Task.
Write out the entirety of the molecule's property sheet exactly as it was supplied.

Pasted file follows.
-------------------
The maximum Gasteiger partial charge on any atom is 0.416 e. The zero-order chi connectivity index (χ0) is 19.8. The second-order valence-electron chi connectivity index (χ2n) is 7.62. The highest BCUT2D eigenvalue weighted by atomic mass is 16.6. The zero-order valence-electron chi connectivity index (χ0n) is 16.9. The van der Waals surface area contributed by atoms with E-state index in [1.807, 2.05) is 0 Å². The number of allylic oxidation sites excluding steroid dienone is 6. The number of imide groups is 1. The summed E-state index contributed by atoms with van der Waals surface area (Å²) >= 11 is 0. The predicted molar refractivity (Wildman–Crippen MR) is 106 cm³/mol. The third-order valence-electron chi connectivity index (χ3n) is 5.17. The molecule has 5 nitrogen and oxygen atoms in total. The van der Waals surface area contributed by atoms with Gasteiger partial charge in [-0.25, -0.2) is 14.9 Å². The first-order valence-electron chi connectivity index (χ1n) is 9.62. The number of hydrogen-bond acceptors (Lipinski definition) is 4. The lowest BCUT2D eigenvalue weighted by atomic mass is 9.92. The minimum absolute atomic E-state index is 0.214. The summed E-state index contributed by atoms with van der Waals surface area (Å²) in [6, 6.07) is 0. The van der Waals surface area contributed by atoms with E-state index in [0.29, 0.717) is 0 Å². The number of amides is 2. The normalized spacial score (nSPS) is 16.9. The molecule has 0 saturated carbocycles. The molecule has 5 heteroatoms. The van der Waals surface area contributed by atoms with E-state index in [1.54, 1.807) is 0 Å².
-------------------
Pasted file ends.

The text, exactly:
The maximum Gasteiger partial charge on any atom is 0.416 e. The zero-order chi connectivity index (χ0) is 19.8. The second-order valence-electron chi connectivity index (χ2n) is 7.62. The highest BCUT2D eigenvalue weighted by atomic mass is 16.6. The zero-order valence-electron chi connectivity index (χ0n) is 16.9. The van der Waals surface area contributed by atoms with E-state index in [1.807, 2.05) is 0 Å². The number of allylic oxidation sites excluding steroid dienone is 6. The number of imide groups is 1. The summed E-state index contributed by atoms with van der Waals surface area (Å²) >= 11 is 0. The predicted molar refractivity (Wildman–Crippen MR) is 106 cm³/mol. The third-order valence-electron chi connectivity index (χ3n) is 5.17. The molecule has 5 nitrogen and oxygen atoms in total. The van der Waals surface area contributed by atoms with Gasteiger partial charge in [-0.25, -0.2) is 14.9 Å². The first-order valence-electron chi connectivity index (χ1n) is 9.62. The number of hydrogen-bond acceptors (Lipinski definition) is 4. The lowest BCUT2D eigenvalue weighted by atomic mass is 9.92. The minimum absolute atomic E-state index is 0.214. The summed E-state index contributed by atoms with van der Waals surface area (Å²) in [6, 6.07) is 0. The van der Waals surface area contributed by atoms with E-state index in [0.29, 0.717) is 0 Å². The number of amides is 2. The normalized spacial score (nSPS) is 16.9. The molecule has 0 saturated carbocycles. The molecule has 5 heteroatoms. The van der Waals surface area contributed by atoms with E-state index in [1.54, 1.807) is 0 Å².